Listen to WAMC’s interview with author J.W. Ocker about his Poe travel diary, which follows the odd life and legacy of Poe.
In the new Poe-Land: The Hallowed Haunts of Edgar Allan Poe, J. W. Ocker explores Poe’s strange physical legacy along the East Coast and across the ocean by touring Poe’s homes, examining artifacts from his life–locks of his hair, pieces of his coffin, original manuscripts, the bed where his wife died–and traveling to the many memorials dedicated to Edgar Allan Poe.
Poe-Land is a unique travel diary that follows the afterlife of the poet, author, and critic who invented detective fiction, advanced the emerging genre of science fiction, and elevated the horror genre with an unrivaled mastery over the macabre that has made the genre what it is today.
Hello Big Readers! Today is September 1st, which means today marks the official launch of Big Read Connects Tucson!
Over the next nine months, through May 2016, Literacy Connects and all of our community partners will be bringing you a host of events and activities to help you get connected to Edgar Allan Poe.
To kick things off, we thought we’d introduce something fun that will be going on throughout the program that anyone can get involved in. Big Read Connects Tucson wants everyone to read Poe. What better way to do that than to give away free books.
Introducing the “POEfound” project! Throughout the program we will be leaving Poe anthologies (and a few surprises) at various places around town for you to find. Coffee shops, park benches and theater chairs are all fair game, so keep your eyes open.
What’s the catch? All we ask is that you read your POEfound book and share with us where and when you found it, and anything else that you would like on our Big Read Connects Tucson Facebook page. On the inside front cover of each of these books you will find a sticker with some guidance on how to connect with us. Play along and have fun!
We hope you are as excited about this as we are. Take a look at our Partner list and Event page for more ways to get involved. If you have any more fun, Poe-inspired ideas or plans by all means share that with us. Poe dinner party? Awesome! Poe costume contest? Perfect! Poe choral reading? Why not!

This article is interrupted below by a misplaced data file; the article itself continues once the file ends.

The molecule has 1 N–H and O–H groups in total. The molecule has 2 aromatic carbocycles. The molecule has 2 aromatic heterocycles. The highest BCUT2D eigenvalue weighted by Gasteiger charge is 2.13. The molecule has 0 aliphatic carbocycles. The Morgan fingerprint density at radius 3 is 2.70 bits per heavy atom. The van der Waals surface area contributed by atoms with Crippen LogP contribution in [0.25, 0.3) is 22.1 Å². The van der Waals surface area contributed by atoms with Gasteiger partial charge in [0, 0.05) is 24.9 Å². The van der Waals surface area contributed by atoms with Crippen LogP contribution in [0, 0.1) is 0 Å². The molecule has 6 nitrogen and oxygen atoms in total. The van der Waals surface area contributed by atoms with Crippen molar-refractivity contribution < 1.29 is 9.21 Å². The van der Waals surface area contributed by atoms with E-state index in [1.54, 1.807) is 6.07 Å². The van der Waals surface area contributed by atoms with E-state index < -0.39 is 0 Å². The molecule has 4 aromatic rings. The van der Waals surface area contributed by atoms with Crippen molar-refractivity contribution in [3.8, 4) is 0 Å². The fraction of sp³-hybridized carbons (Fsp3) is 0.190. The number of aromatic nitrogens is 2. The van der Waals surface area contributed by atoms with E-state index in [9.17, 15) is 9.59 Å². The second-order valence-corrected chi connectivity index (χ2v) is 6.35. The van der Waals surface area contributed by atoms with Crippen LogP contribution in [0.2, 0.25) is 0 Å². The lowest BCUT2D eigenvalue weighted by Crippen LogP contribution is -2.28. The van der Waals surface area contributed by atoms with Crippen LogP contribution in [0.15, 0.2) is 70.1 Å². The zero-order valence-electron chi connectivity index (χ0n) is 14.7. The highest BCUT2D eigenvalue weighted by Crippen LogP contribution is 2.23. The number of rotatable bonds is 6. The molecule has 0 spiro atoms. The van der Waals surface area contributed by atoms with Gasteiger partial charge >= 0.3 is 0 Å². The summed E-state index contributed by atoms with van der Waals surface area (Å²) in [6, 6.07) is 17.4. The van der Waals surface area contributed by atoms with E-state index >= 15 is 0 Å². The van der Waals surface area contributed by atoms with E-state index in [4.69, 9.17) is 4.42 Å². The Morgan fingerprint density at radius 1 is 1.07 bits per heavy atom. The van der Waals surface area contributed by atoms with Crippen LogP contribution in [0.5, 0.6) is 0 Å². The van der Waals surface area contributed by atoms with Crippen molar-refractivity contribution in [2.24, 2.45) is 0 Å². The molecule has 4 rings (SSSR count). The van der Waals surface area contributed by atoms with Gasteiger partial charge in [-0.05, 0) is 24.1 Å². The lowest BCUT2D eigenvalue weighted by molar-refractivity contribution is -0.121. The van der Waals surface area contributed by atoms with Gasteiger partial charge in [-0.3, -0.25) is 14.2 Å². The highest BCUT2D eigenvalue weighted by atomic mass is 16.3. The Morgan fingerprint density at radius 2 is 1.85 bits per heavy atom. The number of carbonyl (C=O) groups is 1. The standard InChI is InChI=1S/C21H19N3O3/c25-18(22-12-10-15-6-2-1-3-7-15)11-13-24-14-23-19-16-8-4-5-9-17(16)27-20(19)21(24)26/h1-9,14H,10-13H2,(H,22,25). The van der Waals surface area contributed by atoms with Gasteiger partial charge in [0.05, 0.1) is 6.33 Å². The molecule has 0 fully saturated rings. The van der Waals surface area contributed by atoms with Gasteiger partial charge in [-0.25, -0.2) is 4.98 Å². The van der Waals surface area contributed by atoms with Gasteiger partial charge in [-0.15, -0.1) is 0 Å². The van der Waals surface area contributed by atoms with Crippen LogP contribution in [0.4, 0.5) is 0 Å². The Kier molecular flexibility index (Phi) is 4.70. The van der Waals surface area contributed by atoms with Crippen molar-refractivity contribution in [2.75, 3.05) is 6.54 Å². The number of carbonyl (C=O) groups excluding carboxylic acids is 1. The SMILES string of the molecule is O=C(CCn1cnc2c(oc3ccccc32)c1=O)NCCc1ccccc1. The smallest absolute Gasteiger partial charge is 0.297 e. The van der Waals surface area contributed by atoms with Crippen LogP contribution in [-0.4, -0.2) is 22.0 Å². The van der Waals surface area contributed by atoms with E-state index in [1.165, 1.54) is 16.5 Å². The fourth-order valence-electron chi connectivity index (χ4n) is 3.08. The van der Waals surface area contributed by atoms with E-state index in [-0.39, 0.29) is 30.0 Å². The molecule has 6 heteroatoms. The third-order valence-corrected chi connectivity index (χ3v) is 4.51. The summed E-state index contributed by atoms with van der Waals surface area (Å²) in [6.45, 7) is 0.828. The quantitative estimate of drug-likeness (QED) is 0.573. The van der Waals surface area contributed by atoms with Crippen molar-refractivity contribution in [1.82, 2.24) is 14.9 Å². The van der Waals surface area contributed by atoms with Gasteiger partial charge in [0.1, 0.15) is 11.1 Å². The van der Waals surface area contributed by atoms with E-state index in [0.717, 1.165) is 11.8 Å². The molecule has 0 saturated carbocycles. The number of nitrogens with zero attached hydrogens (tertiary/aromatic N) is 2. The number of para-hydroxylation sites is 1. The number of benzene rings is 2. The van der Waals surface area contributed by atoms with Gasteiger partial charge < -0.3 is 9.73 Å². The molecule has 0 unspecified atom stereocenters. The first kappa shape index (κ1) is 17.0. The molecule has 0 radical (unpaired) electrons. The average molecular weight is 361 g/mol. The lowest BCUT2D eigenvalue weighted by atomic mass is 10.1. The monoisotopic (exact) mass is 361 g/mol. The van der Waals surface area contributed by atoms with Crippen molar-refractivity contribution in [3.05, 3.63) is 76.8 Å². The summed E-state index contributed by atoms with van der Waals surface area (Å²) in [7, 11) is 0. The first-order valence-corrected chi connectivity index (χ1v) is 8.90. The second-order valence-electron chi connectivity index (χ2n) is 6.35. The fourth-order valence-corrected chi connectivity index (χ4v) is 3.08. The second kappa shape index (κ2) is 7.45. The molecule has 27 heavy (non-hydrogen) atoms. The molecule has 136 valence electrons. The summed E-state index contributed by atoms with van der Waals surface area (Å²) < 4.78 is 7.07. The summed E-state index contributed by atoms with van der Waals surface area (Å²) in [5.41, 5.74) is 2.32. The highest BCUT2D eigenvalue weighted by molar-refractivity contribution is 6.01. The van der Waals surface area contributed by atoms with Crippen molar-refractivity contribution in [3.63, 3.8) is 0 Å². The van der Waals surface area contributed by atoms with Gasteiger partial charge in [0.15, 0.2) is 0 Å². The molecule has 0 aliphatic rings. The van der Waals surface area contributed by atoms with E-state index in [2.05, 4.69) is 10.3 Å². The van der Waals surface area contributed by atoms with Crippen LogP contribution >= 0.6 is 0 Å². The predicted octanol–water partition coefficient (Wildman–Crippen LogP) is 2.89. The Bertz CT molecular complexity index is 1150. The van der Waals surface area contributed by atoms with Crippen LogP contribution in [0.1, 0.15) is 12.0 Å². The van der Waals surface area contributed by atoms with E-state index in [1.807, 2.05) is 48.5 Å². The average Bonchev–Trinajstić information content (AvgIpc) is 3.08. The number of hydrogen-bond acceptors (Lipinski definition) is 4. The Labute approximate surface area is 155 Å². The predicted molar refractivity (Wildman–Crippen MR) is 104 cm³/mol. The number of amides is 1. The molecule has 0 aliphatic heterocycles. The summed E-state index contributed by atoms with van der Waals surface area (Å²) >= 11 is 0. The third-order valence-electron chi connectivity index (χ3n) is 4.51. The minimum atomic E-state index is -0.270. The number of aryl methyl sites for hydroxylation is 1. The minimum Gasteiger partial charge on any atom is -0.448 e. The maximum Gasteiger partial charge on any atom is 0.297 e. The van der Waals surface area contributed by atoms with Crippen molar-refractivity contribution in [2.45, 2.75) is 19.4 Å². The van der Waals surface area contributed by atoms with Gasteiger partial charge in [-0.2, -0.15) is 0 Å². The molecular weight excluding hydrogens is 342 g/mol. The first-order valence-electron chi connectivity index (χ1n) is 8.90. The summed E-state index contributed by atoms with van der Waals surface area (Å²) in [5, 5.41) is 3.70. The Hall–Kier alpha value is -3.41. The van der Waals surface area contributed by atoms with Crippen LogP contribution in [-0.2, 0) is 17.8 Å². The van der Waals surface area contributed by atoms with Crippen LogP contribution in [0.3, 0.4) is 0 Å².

We’ve been warming up for our September kick-off by sharing the basics about Edgar Allan Poe. Bios, trivia and quizzes are all fun and informative, but they fail to paint the full picture of Poe’s mysterious world. To help set the scene and engage your imaginations, we recommend you pick up a copy of Mrs. Poe.
Mrs. Poe is a fascinating work of historical fiction. A fun and easy “Big Read,” it transports the reader into the world of the 1840’s New York literati with vivid detail and historical accuracy. The language of the book, as well as the painstaking research by author Lynn Cullen, fully immerses one in the era.
In Literacy Connects‘ own preparations for BRCT, several of the staff read Mrs. Poe. The feedback was unanimous — the historical social, political and literary context the book provides makes Poe more accessible. So, we encourage you to enjoy some fiction, engage your imagination, and step into the parlor with Poe at the height of Raven-mania.
Synopsis: “1845: New York City is a sprawling warren of gaslit streets and crowded avenues, bustling with new immigrants and old money, optimism and opportunity, poverty and crime. Edgar Allan Poe’s “The Raven” is all the rage—the success of which a struggling poet like Frances Osgood can only dream. As a mother trying to support two young children after her husband’s cruel betrayal, Frances jumps at the chance to meet the illustrious Mr. Poe at a small literary gathering, if only to help her fledgling career. Although not a great fan of Poe’s writing, she is nonetheless overwhelmed by his magnetic presence— and the surprising revelation that he admires her work.
What follows is a flirtation, then a seduction, then an illicit affair . . . and with each clandestine encounter, Frances finds herself falling slowly and inexorably under the spell of her mysterious, complicated lover. But when Edgar’s frail wife Virginia insists on befriending Frances as well, the relationship becomes as dark and twisted as one of Poe’s tales. And like those gothic heroines whose fates are forever sealed, Frances begins to fear that deceiving Mrs. Poe may be as impossible as cheating death itself. . . .”